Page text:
This setup allows for an object to move through the laser beam, without the detector registering that has happened. So the temporal devices have been able to cloak an event from detection. Unfortunately the device was only able to achieve a gap of 50 picoseconds. That’s 50 trillionths of a second (0.000000000050 seconds). It should be possible to increase that time slightly, perhaps up to a few nanoseconds (billionths of a second), but scattering and dispersion effects will make this a big challenge. Considering the current setup, to hide 1 second of time from detection would require a device with emitter and detector about the same distance apart as the Earth from the Sun. Also, the device needs to be developed into 3D to allow cloaking from all directions; trickier to do than the current 2D experiment.

The practical demonstration of concealing events from detection has profound implications for future science and technology. Using time lenses, data can be manipulated and then restored, so the applications of temporal cloaking go beyond simply hiding single events; the process could be used to allow the insertion of something into a continuous beam without causing disruption. This phenomenon could be incorporated into optical devices, with multiple interlaced – but non-interacting – beams allowing much faster data processing and the development of quantum computing. Whilst time cloaks are still very much in their infancy, they promise to have significant involvement in future and allow us to have a better understanding of the spacetime around us.

Want a hoverboard like Marty in Back To The Future? Well soon you might be able to. Recently a group of physicists at Université Paris Diderot showed off the “Mag Surf” – their experimental demonstration of superconductor magnetic levitation.


Supercold liquid nitrogen enables a superconductor on the bottom of the board to repel the magnetic field of a metal rail underneath it, fixing the board at a small distance above and creating an invisible guide for it to move along.

Pretty cool physics… but what’s going on?

Electricity is defined as the flow of electrons. As these electrons move through a material, they encounter resistance due to collisions with the atoms in the material. At higher temperatures these atoms have more energy so vibrate around more, causing a greater resistance due to an increased amount of electron-atom interactions. In a cooler material, the atoms vibrate around much less, so the electrons can travel through more freely.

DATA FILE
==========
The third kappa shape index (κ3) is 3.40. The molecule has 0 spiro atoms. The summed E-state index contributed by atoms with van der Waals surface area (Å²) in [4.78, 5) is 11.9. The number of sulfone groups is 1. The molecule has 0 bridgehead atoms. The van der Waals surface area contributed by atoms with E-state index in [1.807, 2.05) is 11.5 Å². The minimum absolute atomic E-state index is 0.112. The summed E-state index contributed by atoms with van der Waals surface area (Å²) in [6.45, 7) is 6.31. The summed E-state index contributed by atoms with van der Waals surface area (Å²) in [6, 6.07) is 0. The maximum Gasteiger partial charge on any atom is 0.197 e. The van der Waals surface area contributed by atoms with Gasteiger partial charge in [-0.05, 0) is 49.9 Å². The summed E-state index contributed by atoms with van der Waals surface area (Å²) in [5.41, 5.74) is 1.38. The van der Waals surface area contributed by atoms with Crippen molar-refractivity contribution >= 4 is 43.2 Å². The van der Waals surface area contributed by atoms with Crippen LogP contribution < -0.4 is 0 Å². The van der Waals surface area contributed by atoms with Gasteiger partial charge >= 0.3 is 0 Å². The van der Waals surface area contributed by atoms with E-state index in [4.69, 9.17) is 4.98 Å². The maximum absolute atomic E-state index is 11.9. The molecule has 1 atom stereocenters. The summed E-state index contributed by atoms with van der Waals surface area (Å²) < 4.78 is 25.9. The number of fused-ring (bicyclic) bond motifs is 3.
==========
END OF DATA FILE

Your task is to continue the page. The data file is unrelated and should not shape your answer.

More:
This electrical resistance is the reason we can’t achieve perpetual motion; why the energy that comes out of a system is always less than the energy put in. The energy lost by electrons due to their impeded travel causes electrical devices to heat up, reducing their efficiency.

So what happens  to a material at absolute zero, that is, at -273°C. Here, the atoms in the material are stationary, so the electrical resistance is zero. This is known as superconductivity.

Superconductivity is the quantum-mechanical phenomenon of zero electrical resistance.  As materials are cooled down and become superconducting they emit a magnetic field, a process called the Meissner effect.

Superconducting wires transmit electrical current without interference and can hold electrical current indefinitely. There’s just one catch – they only work at very low temperatures. Research work is ongoing and has increased their working temperature, but we’re still a long way off being able to use them easily in everyday life.

If we can develop room-temperature superconductors, they’ll revolutionise our world. Using superconductors in power cables and electrical devices would mean the energy in would equal energy out, giving near-perfect efficiency.

The Meissner effect exhibited by superconductors gives rise to Quantum Locking – a phenomenon where a superconducting material is ‘locked’ in 3D space above a magnet. This levitation effect results from the magnetic field lines of the magnet penetrating the superconductor. The levitating material has the ability to support a substantially heavier objects, keeping it at a fixed distance above the magnet.

It is this concept that was demonstrated by the French physicists, and could have many future implementations, mainly through incorporation in mechanical devices to get frictionless moving parts.

That’s the sensible stuff… now here’s literally the coolest toy train set in the world: